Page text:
The book is also highly entertaining in that it gives many diagrams to make the notion of corporate culture easier to understand. In one graph, it shows just how unpopular Ryanair is with a 35 to 40 percent negative rating in a Yougov poll. This has not stopped the company from becoming highly successful. Culture can be very important in ensuring that the alignment between strategy and culture is adequately executed and will make a major contribution to the success of a company.

BBC interviews Google’s employees about corporate culture
http://www.youtube.com/watch?v=f_R3XG7s2hw

Interesting quotes:

“Carly Fiona, the celebrity CEO of Hewlett-Packard was fired for trying to turn a culture of “technical excellence” to “sales culture.” It was a change too far and HP culture was too strong.”

“CEOs can talk and blab all day about culture, but the employees know who the jerks are. – Jack Welch”

“Warren Buffett, one of the more savvy investors of the past three decades, made a bold and profound statement in a recent annual letter to the Berkshire Hathaway shareholders: “Culture, more than rule books, determines how an organization behaves.”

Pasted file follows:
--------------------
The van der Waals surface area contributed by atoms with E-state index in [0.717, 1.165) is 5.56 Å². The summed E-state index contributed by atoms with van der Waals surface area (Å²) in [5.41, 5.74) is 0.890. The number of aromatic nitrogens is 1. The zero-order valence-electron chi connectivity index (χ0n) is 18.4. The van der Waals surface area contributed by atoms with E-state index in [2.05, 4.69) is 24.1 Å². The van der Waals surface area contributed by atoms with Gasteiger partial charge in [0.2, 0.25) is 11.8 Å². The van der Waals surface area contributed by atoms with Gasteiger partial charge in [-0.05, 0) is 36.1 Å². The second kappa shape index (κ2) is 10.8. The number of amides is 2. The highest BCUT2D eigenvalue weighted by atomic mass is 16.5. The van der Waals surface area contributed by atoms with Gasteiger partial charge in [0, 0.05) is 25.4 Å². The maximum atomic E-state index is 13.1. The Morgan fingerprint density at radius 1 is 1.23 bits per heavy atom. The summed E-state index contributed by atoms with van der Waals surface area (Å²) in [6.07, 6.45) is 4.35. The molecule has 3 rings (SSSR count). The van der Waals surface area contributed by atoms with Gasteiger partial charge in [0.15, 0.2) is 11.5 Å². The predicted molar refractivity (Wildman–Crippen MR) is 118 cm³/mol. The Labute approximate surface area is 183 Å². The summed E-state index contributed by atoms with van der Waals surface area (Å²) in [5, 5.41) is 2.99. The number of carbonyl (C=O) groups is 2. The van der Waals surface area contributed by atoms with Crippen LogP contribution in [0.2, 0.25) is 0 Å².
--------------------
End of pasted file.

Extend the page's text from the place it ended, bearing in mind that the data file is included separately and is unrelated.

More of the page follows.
“The culture of the factory is its customary and traditional way of thinking and of doing things, which is shared to a greater or lesser extent by all its members, and which new members must learn, and at least partially accept, in order to be accepted into service in the firm.”

“MIT Professor Edgar Schein (often referred to as the father of corporate culture) put culture on a more solid academic footing when he published Organizational Culture and Leadership in 1985.”

“Booz Allen Hamilton, along with The Aspen Institute conducted a global survey in 2005 with 9500 senior executives. They found that 89% of the companies surveyed had written values statements.”